Soybean Research Principal Investigator Profile — Erin Hodgson
Erin Hodgson, Iowa State University Field Crops Professor and Extension Entomologist
Why did you decide to pursue a career that includes soybean research?
I started my career learning about an invasive pest, soybean aphid, in Minnesota. I was one of the first people to research this new insect. I realized the importance of pest management for such an important crop. Soybean aphid can cause great economic loss and my research provided applied management tools to protect yield. I wanted to stay involved in soybean research when I came to Iowa State to continue helping farmers and others in agriculture.
What research topic have you completed in the past or are working on now that could have or has had the most significant impact on soybean production?
From 2000-2005, I was heavily involved in soybean aphid research and Extension efforts. I contributed to several projects that defined the economic threshold, sampling guidelines (Speed Scouting) and efficacy evaluations. I continue to improve Integrated Pest Management (IPM) tactics for this economic pest. In addition, I work with native and invasive pests that attack soybeans, including bean leaf beetle, Japanese beetle, stink bug and spider mites. Most recently, I am learning about a new pest, soybean gall midge, in the Midwest.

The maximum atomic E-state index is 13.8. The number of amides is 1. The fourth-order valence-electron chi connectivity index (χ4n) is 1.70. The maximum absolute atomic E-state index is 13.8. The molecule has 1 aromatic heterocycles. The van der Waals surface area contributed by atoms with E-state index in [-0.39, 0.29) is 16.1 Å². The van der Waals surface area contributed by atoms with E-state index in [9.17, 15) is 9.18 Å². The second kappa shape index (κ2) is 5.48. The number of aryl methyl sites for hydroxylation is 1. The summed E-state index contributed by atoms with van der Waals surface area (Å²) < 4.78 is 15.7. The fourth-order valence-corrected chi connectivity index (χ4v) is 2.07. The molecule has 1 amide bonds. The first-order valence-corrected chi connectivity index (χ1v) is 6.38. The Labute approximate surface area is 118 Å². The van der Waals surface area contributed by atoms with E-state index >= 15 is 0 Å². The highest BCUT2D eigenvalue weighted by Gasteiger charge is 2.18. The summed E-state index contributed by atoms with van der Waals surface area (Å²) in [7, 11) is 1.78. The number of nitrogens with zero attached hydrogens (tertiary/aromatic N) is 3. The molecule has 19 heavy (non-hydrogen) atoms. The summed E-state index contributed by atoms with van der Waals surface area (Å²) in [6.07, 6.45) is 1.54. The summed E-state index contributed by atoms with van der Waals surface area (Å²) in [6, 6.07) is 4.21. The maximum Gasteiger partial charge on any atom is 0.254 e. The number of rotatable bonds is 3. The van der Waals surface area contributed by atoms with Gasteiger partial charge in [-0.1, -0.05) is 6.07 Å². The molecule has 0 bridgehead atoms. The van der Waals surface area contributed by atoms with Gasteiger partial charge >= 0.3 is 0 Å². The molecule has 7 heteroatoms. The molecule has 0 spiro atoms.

How has the soybean checkoff enhanced your ability to find answers to production problems for farmers?
I am able to complete applied research and Extension programs with the support of the soybean checkoff. My laboratory evaluates new chemistries that farmers can use, as well as other cultural and genetic management strategies. I also train several graduate students in applied entomology and provide a foundation for careers in agriculture. I often collaborate with plant pathologists, nematologists and agronomists to develop multi-disciplinary research and extension.
Within your area of expertise, what are the top two or three general recommendations you would offer farmers to improve their management practices?
- Get out in soybeans and scout as often as you can. Insect populations can change dramatically from week to week, and your management options are more effective when made proactively.
- Strongly consider current economics before acting (e.g., market value and control costs), because the profit margin for rescue treatments in soybeans can be thin.
Within your area of expertise, what do you consider to be critical soybean research needs that can impact the profitability of farmers in the future?
My lab is focused on developing profitable management recommendations for farmers. We evaluate all types of tactics to form a well-rounded IPM program. I am especially concerned about resistance management developing in a few key insects and want to develop safe and effective alternative strategies.